“Alright, everyone, please take your seats. It’s dissection day!”
The class buzzed in anticipation, and I reluctantly made my way to the back table. For a month and a half, I had been dreading this day. I’d tried to opt out on several occasions, but mom refused to sign the forms. Now, it was here. On a cold metal slab. Staring at me with a frozen expression that I could only determine as fear.
Mr. Bridges went over safety procedures at the front of the classroom, as I listened intently to his instruction, trying to ignore the scent of formaldehyde creeping into my nostrils. My lab partner, on the other hand, was fearless. From my peripheral vision, I watched him lift the cadaver’s limb, waving it at one of his friends who, in turn, did the same with his. I could feel my vision tunneling, when Mr. Bridges had finally handed out the instruction booklets for the procedure, and allowed us to begin.
First, we had to determine its gender. Ours was considerably smaller than some of the others, but, as with any species, that could have been a determinant of age. After observing an example of each from our textbook, we concluded that it was a female. My partner had no inhibitions as we moved onto internal examination. I read the first set of directions to him, and immediately, he flopped the corpse over on its stomach and, with his scalpel, made the first incision vertically from its throat to the bottom of its abdomen, tearing through the skin and the thin layer of fat and muscle. I was surprised when instead of crimson, a shiny, clear substance was released; embalming fluid, I assumed.
He then made two horizontal slices perpendicular to his initial cut, creating two wide flaps we pinned down on either side. My head was swimming again, as I stared at the entrails glistening under the harsh light of the classroom fluorescence. After removing the bulk of bone and cartilage, we made our way down the torso, identifying various organs, when we reached a sac near the lower abdomen that was not on the list of those to identify. Against my protests, my partner sliced into the sac, releasing fluid and bringing one of my biggest fears to realization:
Our cadaver was pregnant.
They told us it happened between one to three times throughout each dissection period. The cadavers had been humanely euthanized, they said, but it was not always easy to tell which of the females were with child. When I asked why they did not simply give us cadavers that had died of natural causes, Mr. Bridges explained that many of those cadavers would not represent functioning, healthy organs, such as the ones that had been euthanized ahead of their time. He claimed that the organization we received them from only euthanized strays, or those that no longer served a continuous purpose. I thought back to the one I'd had as a child. I called him Thomas, and wondered now if he had even been a male to begin with. He was a loyal companion, but one day, when I returned home from school, he was nowhere to be found. Mom told me he’d run away, and I feared now that perhaps he or she had been subject to an equal fate of the creature laying on the table in front of me.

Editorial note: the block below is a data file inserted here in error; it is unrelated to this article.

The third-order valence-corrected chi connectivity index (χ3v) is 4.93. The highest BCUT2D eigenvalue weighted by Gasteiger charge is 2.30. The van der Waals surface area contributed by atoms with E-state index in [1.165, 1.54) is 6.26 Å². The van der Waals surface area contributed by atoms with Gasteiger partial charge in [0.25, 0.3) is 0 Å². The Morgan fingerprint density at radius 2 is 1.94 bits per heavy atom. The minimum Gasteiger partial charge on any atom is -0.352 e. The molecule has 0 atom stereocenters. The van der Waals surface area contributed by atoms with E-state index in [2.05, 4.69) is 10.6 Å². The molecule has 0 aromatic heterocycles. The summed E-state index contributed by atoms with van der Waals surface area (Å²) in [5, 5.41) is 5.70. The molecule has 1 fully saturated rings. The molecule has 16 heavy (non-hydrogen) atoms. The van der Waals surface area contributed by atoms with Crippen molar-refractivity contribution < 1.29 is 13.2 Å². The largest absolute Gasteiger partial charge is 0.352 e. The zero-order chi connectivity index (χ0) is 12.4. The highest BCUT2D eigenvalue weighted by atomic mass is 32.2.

My partner raised his hand, and Mr. Bridges came over to inspect our find. Though we knew it was a fetus, I probably would have dismissed it as a parasite or something, as it looked nothing like its host.
“Two points extra credit!” he said. I felt nauseous.
We went to work on the head. My partner sliced through the tendons at either side of the mouth, and sawed at the bone, causing the mandible to fall open and release a white, dried-up, worm-like thing I could only assume was its tongue. He then slit the folds covering her eyes, leaving two gaping, brown orbs staring straight up at the ceiling. Using the crescent scoop, he gently slid the metal ridge into the eye socket, thrusting upward as the eye tore from its optic nerve and landed on the tray next to my hand. I flinched and he laughed at me, taking the eye into his hand and pretending it was one of his own. The cranial dissection took the longest, because of the amount of bone that had to be removed. Eventually, we were able to reach the brain. It was relatively small, compared to other mammals we had studied, but still incredibly complex.
The whole dissection thing really wasn't that bad, until Mr. Bridges made a final announcement.
“Don’t forget, each partner must make at least one incision on your cadaver per section.”
I froze. I begged my partner to lie for me and say I’d done so, but Bridges had ears like a hawk. He was at our table a mere seconds later, and decided that since I had let my partner do all the work up to that point, I would have to complete the final section on my own.
I tensed up as I went through the remainder of our list. The only thing left to do was to dissect one of the limbs. Trembling, I took the scalpel from my partner and hovered it over the cadaver’s right arm. My heartbeat quickened, as I pressed the knife into her skin, pressing farther and farther down until I hit bone. I wanted to scream. I slid the scalpel slowly down the length of the forearm, then made two horizontal cuts, as we had done with the torso. After removing excess tendon and muscle with my glove, I reached down to grab hold of the bone. With one quick hint of pressure, it snapped, releasing bloody bone marrow all over my face. My partner laughed, and my vision tunneled before I eventually blacked out.
When I came to, I was in the nurse’s office. I looked at her sheepishly, as she smiled and handed me a glass of water.
“Don’t be embarrassed,” she said. “I had a similar reaction, the first time I dissected a human.”